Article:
NOTE 2 In use, the probe is advanced at a uniform rate of penetration by thrust on the sounding rods and the electric signals from the various measuring devices are normally carried by a cable threaded through the penetrometer rods to the surface. Other systems are available, which either transmit the data to the surface using acoustics, or store the test data in the probe so that it can be downloaded when the probe is recovered at the end of each test. Data from the test is displayed for immediate assessment, recorded automatically at selected intervals by computer or data logger for later processing. Sole dependence on data that is recorded electrically, which cannot be assessed during or immediately after test completion, is not recommended.
NOTE 3 Penetrometer tests can be deflected off line by some ground conditions, leading to significant errors in the reporting of vertical depths. BS EN ISO 22476-1 specifies the use of inclinometers when undertaking testing in certain ground conditions and always if the results are to be used to determine geotechnical parameters. BS EN ISO 22476-1 sets classes of equipment related to the purpose of the test.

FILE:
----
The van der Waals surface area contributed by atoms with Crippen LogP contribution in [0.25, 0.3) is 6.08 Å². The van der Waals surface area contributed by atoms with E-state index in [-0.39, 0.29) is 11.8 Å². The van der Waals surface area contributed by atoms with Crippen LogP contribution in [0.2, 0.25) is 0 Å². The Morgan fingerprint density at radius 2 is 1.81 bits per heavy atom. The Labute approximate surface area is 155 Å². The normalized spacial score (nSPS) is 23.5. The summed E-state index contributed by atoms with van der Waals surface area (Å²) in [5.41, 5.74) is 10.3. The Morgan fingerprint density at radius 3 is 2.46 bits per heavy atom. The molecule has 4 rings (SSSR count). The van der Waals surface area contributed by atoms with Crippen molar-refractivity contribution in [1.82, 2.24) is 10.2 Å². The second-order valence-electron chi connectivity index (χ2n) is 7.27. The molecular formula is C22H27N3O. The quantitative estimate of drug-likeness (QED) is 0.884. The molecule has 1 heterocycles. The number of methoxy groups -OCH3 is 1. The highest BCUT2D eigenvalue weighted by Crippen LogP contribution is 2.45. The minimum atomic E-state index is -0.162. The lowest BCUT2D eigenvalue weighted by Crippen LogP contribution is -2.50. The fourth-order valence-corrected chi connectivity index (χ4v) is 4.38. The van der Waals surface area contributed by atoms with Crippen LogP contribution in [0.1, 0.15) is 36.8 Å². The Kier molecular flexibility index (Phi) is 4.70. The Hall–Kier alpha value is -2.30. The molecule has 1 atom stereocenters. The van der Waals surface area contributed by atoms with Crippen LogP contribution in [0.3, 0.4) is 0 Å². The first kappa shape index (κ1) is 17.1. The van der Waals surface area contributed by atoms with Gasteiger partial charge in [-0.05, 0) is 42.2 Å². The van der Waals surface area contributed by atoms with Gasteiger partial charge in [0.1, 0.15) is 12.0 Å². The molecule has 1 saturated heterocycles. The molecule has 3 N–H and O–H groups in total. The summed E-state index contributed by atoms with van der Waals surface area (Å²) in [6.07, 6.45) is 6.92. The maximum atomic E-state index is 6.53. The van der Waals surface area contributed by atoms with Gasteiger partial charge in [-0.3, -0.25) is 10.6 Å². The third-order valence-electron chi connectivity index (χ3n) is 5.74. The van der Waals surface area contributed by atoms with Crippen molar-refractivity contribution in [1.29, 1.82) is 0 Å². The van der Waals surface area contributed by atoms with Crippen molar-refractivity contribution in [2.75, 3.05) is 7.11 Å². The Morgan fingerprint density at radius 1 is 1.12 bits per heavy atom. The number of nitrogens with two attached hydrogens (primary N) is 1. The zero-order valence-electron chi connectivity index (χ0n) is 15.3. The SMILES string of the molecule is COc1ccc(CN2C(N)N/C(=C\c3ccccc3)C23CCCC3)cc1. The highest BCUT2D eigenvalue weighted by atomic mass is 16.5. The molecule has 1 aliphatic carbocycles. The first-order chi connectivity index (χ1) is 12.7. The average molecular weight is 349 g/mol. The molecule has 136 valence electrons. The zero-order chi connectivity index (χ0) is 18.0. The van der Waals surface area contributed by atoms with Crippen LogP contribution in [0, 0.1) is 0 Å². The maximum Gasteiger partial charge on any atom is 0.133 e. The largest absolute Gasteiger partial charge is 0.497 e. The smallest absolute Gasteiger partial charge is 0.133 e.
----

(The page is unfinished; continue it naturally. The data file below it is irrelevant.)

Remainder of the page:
NOTE 4 The electrical cone penetration test is relatively quick to carry out and the results can be made available immediately following the completion of the test; it is also usually cheaper by comparison with boring, sampling and laboratory testing. However, no direct inspection of the ground is carried out, and all information regarding material type and properties is derived from essentially empirical correlations with the behaviour of the cone during penetration. The descriptions of soil types are reported from CPT/CPTU tests. The soil descriptions presented on CPT logs traditionally follow the format of those on exploratory holes (see Section 6), these are, however, not based on actual particle size distribution or plasticity assessment but on correlation of soil type with cone behaviour. The soil types in commonly used correlations use non-UK descriptive terminology. Consistency and relative density terms are used in accordance with different definitions to those for soils in Section 6.
NOTE 5 The results of a test are presented as plots versus depth of cone resistance, local friction and friction ratio (local friction divided by cone resistance), together with pore water pressure if a piezocone has been used in accordance with BS EN ISO 22476-1. The frequency of data recording can be varied to suit the needs of the investigation. An assessment of these data can give a useful indication of the ground profile, together with many parameters such as strength, relative density and modulus of elasticity. Many correlations are now available for a wide range of soils (see Lunne et al., 1997  and Meigh, 1987 ) and others are constantly under development. For any site, however, it is important to ensure that the correlations being used are valid for the particular strata being investigated. Electrical cone penetration test data can also be used directly for design purposes e.g. pile capacity or driveability.